A Live Action ‘Sword Art Online’ Is Coming to Netflix with a Promise of No Whitewashing
A live-action adaptation of the popular anime Sword Art Online has been greenlit by Netflix. The pilot was penned by Laeta Kalogridis, who worked as writer/producer for Netflix’s Altered Carbon. Kalogridis will continue her partnership with Netflix, serving as writer and executive producer for the SAO adaptation.
Originally created by Reki Kawahara, the Japanese light novel follows Kirito and Asuna as they find themselves trapped within the virtual reality game, Sword Art Online. As if being trapped weren’t enough, through the use of a new technology called NerveGear, if a player loses their life in the game they die in the real world.
Recognizing the recent issue of whitewashing in anime adaptations, Kalogridis jumped ahead of a Collider interviewers question, acknowledging the importance of Japanese culture in SAO’s story. When asked what Kalogridis would like to see in a live-action Sword Art Online she gave the following response:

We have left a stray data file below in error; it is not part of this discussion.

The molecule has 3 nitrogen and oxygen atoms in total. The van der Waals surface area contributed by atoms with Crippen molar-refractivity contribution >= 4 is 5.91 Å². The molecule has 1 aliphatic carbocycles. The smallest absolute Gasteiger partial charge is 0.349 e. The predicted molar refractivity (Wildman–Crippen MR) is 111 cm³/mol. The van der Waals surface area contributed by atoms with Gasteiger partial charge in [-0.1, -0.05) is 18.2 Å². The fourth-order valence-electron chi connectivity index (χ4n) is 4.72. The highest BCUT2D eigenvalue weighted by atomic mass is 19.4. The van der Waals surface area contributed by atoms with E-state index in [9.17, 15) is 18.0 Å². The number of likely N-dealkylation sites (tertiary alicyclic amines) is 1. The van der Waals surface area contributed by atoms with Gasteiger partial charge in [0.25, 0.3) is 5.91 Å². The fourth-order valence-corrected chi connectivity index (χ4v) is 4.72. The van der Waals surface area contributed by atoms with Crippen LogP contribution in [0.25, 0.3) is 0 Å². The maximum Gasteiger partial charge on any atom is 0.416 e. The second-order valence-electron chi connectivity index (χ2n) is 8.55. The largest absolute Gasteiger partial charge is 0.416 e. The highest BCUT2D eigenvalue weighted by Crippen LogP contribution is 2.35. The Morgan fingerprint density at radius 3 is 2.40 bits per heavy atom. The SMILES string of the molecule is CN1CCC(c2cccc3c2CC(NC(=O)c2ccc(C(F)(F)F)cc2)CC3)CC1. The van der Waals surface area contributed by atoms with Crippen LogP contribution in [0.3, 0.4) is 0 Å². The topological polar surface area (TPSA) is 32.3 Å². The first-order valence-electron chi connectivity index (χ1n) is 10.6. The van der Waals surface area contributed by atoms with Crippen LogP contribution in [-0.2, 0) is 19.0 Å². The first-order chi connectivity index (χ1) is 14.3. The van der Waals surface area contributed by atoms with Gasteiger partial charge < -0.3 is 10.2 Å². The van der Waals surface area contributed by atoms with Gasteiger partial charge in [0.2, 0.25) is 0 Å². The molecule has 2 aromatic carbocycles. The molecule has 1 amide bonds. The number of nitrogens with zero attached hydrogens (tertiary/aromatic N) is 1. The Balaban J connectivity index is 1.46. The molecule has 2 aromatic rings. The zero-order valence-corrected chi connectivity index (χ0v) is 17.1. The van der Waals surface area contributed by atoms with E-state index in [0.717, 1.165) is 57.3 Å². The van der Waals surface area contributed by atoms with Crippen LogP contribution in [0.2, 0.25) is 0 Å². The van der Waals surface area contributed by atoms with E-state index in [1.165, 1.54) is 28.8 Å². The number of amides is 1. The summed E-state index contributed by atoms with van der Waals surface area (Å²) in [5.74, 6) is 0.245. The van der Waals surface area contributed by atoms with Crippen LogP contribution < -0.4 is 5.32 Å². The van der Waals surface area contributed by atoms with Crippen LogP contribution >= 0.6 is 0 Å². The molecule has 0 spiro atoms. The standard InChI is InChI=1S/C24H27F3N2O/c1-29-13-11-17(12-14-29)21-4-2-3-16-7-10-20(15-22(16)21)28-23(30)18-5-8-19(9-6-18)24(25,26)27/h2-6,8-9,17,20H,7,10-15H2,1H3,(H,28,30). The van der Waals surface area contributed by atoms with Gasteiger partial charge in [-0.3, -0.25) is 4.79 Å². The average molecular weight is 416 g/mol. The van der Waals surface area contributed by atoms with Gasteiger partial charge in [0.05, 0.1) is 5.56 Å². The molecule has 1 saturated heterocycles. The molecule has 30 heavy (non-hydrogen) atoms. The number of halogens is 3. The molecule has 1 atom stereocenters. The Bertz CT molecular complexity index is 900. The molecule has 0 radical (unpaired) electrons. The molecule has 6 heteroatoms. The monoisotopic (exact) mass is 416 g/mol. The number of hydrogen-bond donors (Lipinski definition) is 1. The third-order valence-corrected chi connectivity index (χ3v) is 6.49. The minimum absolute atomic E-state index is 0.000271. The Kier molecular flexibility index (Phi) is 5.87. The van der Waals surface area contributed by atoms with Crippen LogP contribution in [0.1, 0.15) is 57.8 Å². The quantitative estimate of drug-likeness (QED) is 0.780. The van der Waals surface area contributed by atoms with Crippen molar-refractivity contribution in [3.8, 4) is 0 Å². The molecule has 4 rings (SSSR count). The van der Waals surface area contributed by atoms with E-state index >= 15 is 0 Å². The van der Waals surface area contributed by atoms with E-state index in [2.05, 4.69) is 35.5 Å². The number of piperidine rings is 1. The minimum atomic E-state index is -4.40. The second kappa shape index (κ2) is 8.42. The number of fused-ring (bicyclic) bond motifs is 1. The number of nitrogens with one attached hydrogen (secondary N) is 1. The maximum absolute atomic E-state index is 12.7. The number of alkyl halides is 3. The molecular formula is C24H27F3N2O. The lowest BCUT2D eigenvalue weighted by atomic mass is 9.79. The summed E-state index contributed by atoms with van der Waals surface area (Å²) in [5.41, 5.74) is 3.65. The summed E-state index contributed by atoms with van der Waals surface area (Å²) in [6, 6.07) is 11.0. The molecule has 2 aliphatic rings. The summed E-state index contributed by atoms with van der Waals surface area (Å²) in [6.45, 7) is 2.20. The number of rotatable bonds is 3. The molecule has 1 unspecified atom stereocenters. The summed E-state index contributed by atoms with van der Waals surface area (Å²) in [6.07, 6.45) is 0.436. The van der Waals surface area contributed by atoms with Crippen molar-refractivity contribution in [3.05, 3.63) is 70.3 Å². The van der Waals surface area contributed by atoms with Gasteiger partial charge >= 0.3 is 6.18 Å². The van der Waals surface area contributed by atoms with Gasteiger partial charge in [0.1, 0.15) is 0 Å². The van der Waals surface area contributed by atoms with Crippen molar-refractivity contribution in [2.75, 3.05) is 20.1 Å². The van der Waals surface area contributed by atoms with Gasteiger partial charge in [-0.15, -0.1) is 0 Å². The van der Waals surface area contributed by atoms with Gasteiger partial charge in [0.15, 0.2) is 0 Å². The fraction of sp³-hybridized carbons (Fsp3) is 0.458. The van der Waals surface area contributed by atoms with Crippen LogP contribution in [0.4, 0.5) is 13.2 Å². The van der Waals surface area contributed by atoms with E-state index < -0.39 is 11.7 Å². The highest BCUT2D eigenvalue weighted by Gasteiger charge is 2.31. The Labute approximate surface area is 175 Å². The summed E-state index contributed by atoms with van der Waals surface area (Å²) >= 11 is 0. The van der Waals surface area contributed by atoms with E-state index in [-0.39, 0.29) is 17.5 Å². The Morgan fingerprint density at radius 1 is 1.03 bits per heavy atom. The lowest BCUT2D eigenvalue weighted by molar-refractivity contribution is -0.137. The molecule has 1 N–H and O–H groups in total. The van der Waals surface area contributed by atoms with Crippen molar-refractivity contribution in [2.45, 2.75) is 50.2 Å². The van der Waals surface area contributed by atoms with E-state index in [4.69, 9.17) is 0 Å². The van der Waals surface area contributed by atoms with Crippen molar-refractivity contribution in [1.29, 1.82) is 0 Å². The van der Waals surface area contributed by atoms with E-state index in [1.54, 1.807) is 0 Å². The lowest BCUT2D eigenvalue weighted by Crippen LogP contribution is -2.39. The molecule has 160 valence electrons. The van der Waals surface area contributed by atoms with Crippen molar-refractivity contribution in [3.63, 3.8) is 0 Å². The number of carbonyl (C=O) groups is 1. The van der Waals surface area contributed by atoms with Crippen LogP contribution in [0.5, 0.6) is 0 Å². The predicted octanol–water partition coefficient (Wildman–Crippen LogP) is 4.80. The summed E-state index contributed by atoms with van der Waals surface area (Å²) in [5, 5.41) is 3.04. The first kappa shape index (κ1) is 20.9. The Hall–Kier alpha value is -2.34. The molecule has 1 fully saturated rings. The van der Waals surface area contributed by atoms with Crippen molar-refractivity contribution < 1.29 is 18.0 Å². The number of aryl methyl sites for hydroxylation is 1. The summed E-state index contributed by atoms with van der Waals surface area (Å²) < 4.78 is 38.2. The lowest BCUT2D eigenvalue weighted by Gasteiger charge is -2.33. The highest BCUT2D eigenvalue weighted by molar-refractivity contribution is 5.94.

Well, let’s get the obvious bit out of the way, right away. SAO is an essentially Japanese property, in which Kirito and Asuna, who are the two leads, are Japanese. In the television show, Kirito and Asuna will be played by Asian actors. Whether or not that was the question underneath your question, it’s not a conversation about whitewashing. When I sold it to Netflix, we were all on the same page. They are not interested in whitewashing it, and I am not interested in whitewashing it. In terms of the secondary characters, because the game is meant to be global, the way it’s presented in the anime and in the light novels, there are secondary characters that clearly are from other parts of the world, like Klein and Agil. To me, it’s very obvious when you watch it that you’re meant to take that this game spans the globe, but Kirito and Asuna are very clearly located as kids from Japan, and Tokyo, if I’m not mistaken. That is what we will be doing because that is the story. They are, in my mind anyway, much like Major Motoko Kusanagi in Ghost in the Shell, defined in part by being seminal characters in an Asian piece of art. That’s the first and biggest thing.
Netflix has been on a roll recently with releasing anime both in their original format, and live-action. What do you think about this path Netflix has been on? Let us know what you think in the comments below!